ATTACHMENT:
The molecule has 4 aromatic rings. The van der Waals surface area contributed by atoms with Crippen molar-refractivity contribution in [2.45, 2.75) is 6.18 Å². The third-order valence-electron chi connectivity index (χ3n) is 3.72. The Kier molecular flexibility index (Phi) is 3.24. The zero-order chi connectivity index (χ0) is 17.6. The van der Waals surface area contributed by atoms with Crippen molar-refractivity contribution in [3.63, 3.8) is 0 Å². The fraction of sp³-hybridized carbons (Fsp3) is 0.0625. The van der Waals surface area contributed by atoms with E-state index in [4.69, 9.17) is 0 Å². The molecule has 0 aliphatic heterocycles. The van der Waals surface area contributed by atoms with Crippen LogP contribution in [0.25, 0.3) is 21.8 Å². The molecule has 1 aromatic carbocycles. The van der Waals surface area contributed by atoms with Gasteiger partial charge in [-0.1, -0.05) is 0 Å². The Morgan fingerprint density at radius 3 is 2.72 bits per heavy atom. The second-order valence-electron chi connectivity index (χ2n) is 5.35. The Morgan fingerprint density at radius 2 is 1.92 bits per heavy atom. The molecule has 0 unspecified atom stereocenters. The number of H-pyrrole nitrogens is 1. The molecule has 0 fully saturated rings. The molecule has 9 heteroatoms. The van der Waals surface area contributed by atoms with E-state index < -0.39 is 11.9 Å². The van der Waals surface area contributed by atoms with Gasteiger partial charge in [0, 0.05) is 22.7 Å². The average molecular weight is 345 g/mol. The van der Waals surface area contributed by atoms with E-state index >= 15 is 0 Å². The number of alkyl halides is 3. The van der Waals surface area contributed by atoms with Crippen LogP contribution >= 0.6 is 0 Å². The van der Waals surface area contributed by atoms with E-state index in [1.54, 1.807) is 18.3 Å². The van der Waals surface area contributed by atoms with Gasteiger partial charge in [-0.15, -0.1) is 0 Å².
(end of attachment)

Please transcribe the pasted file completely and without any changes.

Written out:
The molecule has 4 aromatic rings. The van der Waals surface area contributed by atoms with Crippen molar-refractivity contribution in [2.45, 2.75) is 6.18 Å². The third-order valence-electron chi connectivity index (χ3n) is 3.72. The Kier molecular flexibility index (Phi) is 3.24. The zero-order chi connectivity index (χ0) is 17.6. The van der Waals surface area contributed by atoms with Crippen molar-refractivity contribution in [3.63, 3.8) is 0 Å². The fraction of sp³-hybridized carbons (Fsp3) is 0.0625. The van der Waals surface area contributed by atoms with E-state index in [4.69, 9.17) is 0 Å². The molecule has 0 aliphatic heterocycles. The van der Waals surface area contributed by atoms with Crippen LogP contribution in [0.25, 0.3) is 21.8 Å². The molecule has 1 aromatic carbocycles. The van der Waals surface area contributed by atoms with Gasteiger partial charge in [-0.1, -0.05) is 0 Å². The Morgan fingerprint density at radius 3 is 2.72 bits per heavy atom. The second-order valence-electron chi connectivity index (χ2n) is 5.35. The Morgan fingerprint density at radius 2 is 1.92 bits per heavy atom. The molecule has 0 unspecified atom stereocenters. The number of H-pyrrole nitrogens is 1. The molecule has 0 fully saturated rings. The molecule has 9 heteroatoms. The van der Waals surface area contributed by atoms with E-state index < -0.39 is 11.9 Å². The van der Waals surface area contributed by atoms with Gasteiger partial charge in [0, 0.05) is 22.7 Å². The average molecular weight is 345 g/mol. The van der Waals surface area contributed by atoms with E-state index >= 15 is 0 Å². The number of alkyl halides is 3. The van der Waals surface area contributed by atoms with Crippen LogP contribution >= 0.6 is 0 Å². The van der Waals surface area contributed by atoms with E-state index in [1.54, 1.807) is 18.3 Å². The van der Waals surface area contributed by atoms with Gasteiger partial charge in [-0.15, -0.1) is 0 Å².